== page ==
The Net Effect: Exploring Issues in Telecommunications

Aug 21, 2007Aug 23, 2007
B-339 Rayburn House Office Building

Schedule: 

Session 1: Tuesday, August 21st
U.S. Broadband Access

Dr. Gerry Faulhaber
University of Pennsylvania

Click Here to listen to an audio presentation of Session One.

Click Here to view the powerpoint presentation from Session 1.

Session 2: Wednesday, August 22nd
Revisiting Net Neutrality 

Dr. Jerry Ellig
Mercatus Center at George Mason University

Click Here to listen to an audio presentation of Session Two.

Click Here to view the powerpoint presentation from Session 2.

Session 3: Thursday, August 23rd
 
Exploring the Economics of Spectrum Auctions
Dr. Tom Hazlett
George Mason University 

Advances in telecommunications over the last decade have significantly enhanced the way we live, learn, communicate, and do business. Few understand this fact better than the folks on BlackBerry Hill. However, while the emergence and diffusion of new technologies has radically changed our daily lives, it has also created a host of new regulatory issues for policy makers to address.

A recent survey has estimated that U.S. broadband access grew at its slowest rate in recent years. Some international comparisons place the U.S. as low as 24th in broadband penetration, with rural America remaining considerably less connected than urban and suburban areas. Despite the slowdown, the Internet is still out pacing other consumer technology in reaching the 50 percent consumer adoption rate. Color televisions took 18 years, cell phones 15 years and CD players 10.5 years. Nonetheless, given the international pressures of a global economy, is this fast enough?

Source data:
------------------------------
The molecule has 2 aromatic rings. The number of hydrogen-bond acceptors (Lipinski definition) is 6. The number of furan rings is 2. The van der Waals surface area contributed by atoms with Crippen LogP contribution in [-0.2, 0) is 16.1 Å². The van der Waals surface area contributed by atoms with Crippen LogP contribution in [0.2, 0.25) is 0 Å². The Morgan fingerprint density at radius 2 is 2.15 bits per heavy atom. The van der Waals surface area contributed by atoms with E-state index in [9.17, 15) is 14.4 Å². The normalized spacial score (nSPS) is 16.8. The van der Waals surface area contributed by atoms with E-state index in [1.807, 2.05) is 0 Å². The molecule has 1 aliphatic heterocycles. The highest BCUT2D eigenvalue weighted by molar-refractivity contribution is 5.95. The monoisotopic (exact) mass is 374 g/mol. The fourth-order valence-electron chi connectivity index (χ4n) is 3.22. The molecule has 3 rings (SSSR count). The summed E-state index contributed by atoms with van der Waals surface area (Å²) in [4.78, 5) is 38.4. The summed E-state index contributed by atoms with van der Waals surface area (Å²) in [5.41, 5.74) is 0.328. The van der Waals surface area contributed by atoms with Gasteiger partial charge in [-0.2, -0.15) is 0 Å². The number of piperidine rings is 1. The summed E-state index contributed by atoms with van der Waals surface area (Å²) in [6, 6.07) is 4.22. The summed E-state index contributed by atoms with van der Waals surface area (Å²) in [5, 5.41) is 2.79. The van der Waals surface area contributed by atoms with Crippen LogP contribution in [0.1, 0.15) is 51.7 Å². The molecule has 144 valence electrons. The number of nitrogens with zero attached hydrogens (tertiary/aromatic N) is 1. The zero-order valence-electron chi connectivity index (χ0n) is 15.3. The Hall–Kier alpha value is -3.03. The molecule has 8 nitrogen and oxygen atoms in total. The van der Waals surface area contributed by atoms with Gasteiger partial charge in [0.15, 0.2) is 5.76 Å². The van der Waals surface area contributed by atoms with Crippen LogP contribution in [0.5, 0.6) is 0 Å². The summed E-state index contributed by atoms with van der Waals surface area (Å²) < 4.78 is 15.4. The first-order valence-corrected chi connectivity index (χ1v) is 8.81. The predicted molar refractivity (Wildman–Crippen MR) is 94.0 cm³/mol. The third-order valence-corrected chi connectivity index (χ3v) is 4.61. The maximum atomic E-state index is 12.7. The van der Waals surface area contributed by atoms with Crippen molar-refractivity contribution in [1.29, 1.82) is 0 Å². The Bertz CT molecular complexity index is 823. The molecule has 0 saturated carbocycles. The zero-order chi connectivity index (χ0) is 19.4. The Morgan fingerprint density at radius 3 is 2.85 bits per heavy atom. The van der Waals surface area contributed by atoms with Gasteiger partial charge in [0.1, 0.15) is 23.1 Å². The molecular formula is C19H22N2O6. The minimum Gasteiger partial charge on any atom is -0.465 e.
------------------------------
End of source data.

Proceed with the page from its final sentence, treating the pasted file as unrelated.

One of the biggest changes is the last ten years is the explosion in wireless technology. This boom will no doubtedly continue to be fueled by the FCC's planned auction of radio spectrum in the 700-MHz band this January. The auction is expected to generate enormous benefits for consumers, but already it has generated a lot of political debate over conditions the FCC should put on the spectrum before the bidding. These conditions can have a massive effect on how the spectrum is utilized and valued. As such, policy makers need to be familiar with how these auctions are designed and how different structures can produce different outcomes.

Another contentious issue facing Congress is the current debate over "net neutrality." In May, Mercatus presented a program outlining how to analyze net neutrality using the framework commonly employed by federal agencies to asses proposed regulations. Since that course, the FTC's Internet Access Task Force has released a report and hundreds of comments have been filed in response to an FCC inquiry. In order to sort through this new information, Mercatus Senior Research Fellow, Jerry Ellig, will build upon his previous discussion and apply the regulatory analysis framework to the latest developments in the net neutrality debate. 

During the three-day course, participants will be able to engage Mercatus Center faculty as we seek to answer the following questions:

  • What does economics teach us about the most effective ways to analyze telecommunications policy goals?
  • How is the U.S. performing in increasing its broadband infrastructure? What are the challenges the rural communities face? Can broadband expansion be performed effectively at the state or local level?
  • What are the latest developments in the net neutrality debate? How well does the FTC Staff Report apply the regulatory analysis framework? To what extent could the FCC apply the framework, given the information submitted in its inquiry?
  • How does spectrum policy affect the telecommunications industry and the overall economy? What insights can economics provide into the different auction rules being proposed?